nep-afr New Economics Papers
on Africa
Issue of 2006‒05‒06
five papers chosen by
Suzanne McCoskey
Foreign Service Institute, US Department of State

  1. Examining the Robustness of Competing Explanations of Slow Growth in African Countries By Stan du Plessis; Ronelle Burger
  2. Farm productivity and market structure : evidence from cotton reforms in Zambia By Porto, Guido G.; Brambilla, Irene
  3. Returns to Race: Labour Market Discrimination in Post-Apartheid South Africa By Rulof Burger; Rachel Jafta
  4. The Demand for Outpatient Medical Care in Rural Kenya By Randell P. Ellis; Germano M. Mwabu
  5. On the Theory of Ethnic Conflict By Caselli, Francesco; Coleman II, Wilbur John

  1. By: Stan du Plessis (Department of Economics, Stellenbosch University); Ronelle Burger (Department of Economics, Stellenbosch University)
    Abstract: This research challenges previous findings regarding the robustness of the African growth dummy by expanding the list of variables to include those suggested by Easterly and Levine (1998) and Sachs and Warner (1997b). Using the Bayesing Averaging of Classical Estimates Approach, this paper concludes that the African growth dummy does not appear to be robustly related to growth. This supports the interpretation that the presence of the African dummy in other studies results from misspecification. This paper also contributes to the debate on growth strategies for Africa by assessing the robustness of divergent perspectives offered in the recent literature.
    Keywords: growth, Africa, model specification, robustness
    JEL: C11 O11 O40
    Date: 2006
  2. By: Porto, Guido G.; Brambilla, Irene
    Abstract: This paper investigates the impacts of cotton marketing reforms on farm productivity, a key element for poverty alleviation, in rural Zambia. The reforms comprised the elimination of the Zambian cotton marketing board that was in place since 1977. Following liberalization, the sector adopted an outgrower scheme, whereby firms provided extension services to farmers and sold inputs on loans that were repaid at the time of harvest. There are two distinctive phases of the reforms: a failure of the outgrower scheme, and a subsequent period of success of the scheme. The authors ' findings indicate that the reforms led to interesting dynamics in cotton farming. During the phase of failure, farmers were pushed back into subsistence and productivity in cotton declined. With the improvement of the outgrower scheme of later years, farmers devoted larger shares of land to cash crops, and farm productivity significantly increased.
    Keywords: Crops & Crop Management Systems,Economic Theory & Research,Livestock & Animal Husbandry,Rural Poverty Reduction,Rural Development Knowledge & Information Systems
    Date: 2006–05–01
  3. By: Rulof Burger (Department of Economics, Stellenbosch University); Rachel Jafta (Department of Economics, Stellenbosch University)
    Abstract: This paper empirically assesses the impact of post-1994 policy making on racial discrimination in the South African labour market. The post-apartheid government has implemented a series of remedial measures, including an ambitious set of black empowerment and affirmative action policies. The first part of the paper gives an overview of the South African labour market post-1994 and the most important legislation, regulations and other measures aimed at redressing the inequalities of the past. We then argue that some assessment of whether the aims of these measures are being achieved is necessary. The empirical part of the paper employs the decomposition techniques of Oaxaca (1973) and Blinder (1973), Brown, Moon and Zoloth (1980) and Juhn, Murphy and Pierce (1991, 1993) to analyse three stages of the employment process: employment, occupational attainment and wage determination. Fifteen nationally representative household surveys are used to compare the evolution of discriminatory hiring and remuneration practices between 1995 and 2004 and across population groups. The results suggest that affirmative action policies have had no observable effect on the racial employment gap, and its impact on the wage distribution is limited to a small narrowing of wages at the top of the wage distribution. There appears to have been a shift away from “pure discrimination” and towards differential returns to education, which is consistent with an increasingly important role for the quality of education in labour market outcomes.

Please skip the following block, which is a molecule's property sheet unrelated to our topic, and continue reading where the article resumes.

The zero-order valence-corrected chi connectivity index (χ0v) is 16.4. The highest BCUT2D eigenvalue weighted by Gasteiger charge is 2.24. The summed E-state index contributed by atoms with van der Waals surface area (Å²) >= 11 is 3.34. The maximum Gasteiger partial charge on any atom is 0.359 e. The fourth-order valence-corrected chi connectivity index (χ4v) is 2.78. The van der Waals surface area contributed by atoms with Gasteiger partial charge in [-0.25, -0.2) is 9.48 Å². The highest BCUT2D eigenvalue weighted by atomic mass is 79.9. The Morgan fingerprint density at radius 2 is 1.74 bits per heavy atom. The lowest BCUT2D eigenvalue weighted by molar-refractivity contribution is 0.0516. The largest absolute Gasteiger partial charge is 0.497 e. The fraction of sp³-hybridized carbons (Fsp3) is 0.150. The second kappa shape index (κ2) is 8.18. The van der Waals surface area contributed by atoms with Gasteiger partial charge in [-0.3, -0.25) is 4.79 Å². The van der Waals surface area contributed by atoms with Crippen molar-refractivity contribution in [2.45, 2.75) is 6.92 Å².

Keywords: growth, Discrimination, South Africa
    JEL: J31 J71
    Date: 2006
  4. By: Randell P. Ellis (Institute for Economic Development, Boston University); Germano M. Mwabu (University of Nairobi, Kenya)
  5. By: Caselli, Francesco; Coleman II, Wilbur John
    Abstract: We present a theory of ethnic conflict in which coalitions formed along ethnic lines compete for the economy's resources. The role of ethnicity is to enforce coalition membership: in ethnically homogeneous societies members of the losing coalition can defect to the winners at low cost, and this rules out conflict as an equilibrium outcome. We derive a number of implications of the model relating social, political, and economic indicators such as the incidence of conflict, the distance among ethnic groups, group sizes, income inequality, and expropriable resources.
    Keywords: ethnic distance; exploitation
    JEL: Z13
    Date: 2006–04

This nep-afr issue is ©2006 by Suzanne McCoskey. It is provided as is without any express or implied warranty. It may be freely redistributed in whole or in part for any purpose. If distributed in part, please include this notice.
General information on the NEP project can be found at For comments please write to the director of NEP, Marco Novarese at <>. Put “NEP” in the subject, otherwise your mail may be rejected.
NEP’s infrastructure is sponsored by the School of Economics and Finance of Massey University in New Zealand.